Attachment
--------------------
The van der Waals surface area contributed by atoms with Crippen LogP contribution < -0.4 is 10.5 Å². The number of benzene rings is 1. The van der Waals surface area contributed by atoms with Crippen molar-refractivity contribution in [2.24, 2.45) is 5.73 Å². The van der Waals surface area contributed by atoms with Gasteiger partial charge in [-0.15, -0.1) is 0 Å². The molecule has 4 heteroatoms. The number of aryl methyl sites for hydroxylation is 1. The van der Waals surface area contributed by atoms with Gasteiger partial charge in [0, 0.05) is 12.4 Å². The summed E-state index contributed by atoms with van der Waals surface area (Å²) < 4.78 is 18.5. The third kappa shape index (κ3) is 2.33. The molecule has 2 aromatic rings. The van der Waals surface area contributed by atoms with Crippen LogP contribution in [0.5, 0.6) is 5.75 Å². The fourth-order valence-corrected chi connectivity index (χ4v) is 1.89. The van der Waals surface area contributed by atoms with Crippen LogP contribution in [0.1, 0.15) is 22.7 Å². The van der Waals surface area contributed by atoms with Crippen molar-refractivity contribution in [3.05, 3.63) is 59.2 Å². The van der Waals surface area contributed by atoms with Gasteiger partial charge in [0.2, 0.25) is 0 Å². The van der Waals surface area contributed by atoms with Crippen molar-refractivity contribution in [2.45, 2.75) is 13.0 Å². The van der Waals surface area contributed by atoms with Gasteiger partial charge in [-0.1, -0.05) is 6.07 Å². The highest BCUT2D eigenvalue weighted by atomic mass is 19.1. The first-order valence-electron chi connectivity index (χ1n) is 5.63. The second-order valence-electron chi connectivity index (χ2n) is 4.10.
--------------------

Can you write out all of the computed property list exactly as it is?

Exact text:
The van der Waals surface area contributed by atoms with Crippen LogP contribution < -0.4 is 10.5 Å². The number of benzene rings is 1. The van der Waals surface area contributed by atoms with Crippen molar-refractivity contribution in [2.24, 2.45) is 5.73 Å². The van der Waals surface area contributed by atoms with Gasteiger partial charge in [-0.15, -0.1) is 0 Å². The molecule has 4 heteroatoms. The number of aryl methyl sites for hydroxylation is 1. The van der Waals surface area contributed by atoms with Gasteiger partial charge in [0, 0.05) is 12.4 Å². The summed E-state index contributed by atoms with van der Waals surface area (Å²) < 4.78 is 18.5. The third kappa shape index (κ3) is 2.33. The molecule has 2 aromatic rings. The van der Waals surface area contributed by atoms with Crippen LogP contribution in [0.5, 0.6) is 5.75 Å². The fourth-order valence-corrected chi connectivity index (χ4v) is 1.89. The van der Waals surface area contributed by atoms with Crippen LogP contribution in [0.1, 0.15) is 22.7 Å². The van der Waals surface area contributed by atoms with Crippen molar-refractivity contribution in [3.05, 3.63) is 59.2 Å². The van der Waals surface area contributed by atoms with Gasteiger partial charge in [0.2, 0.25) is 0 Å². The van der Waals surface area contributed by atoms with Crippen molar-refractivity contribution in [2.45, 2.75) is 13.0 Å². The van der Waals surface area contributed by atoms with Gasteiger partial charge in [-0.1, -0.05) is 6.07 Å². The highest BCUT2D eigenvalue weighted by atomic mass is 19.1. The first-order valence-electron chi connectivity index (χ1n) is 5.63. The second-order valence-electron chi connectivity index (χ2n) is 4.10.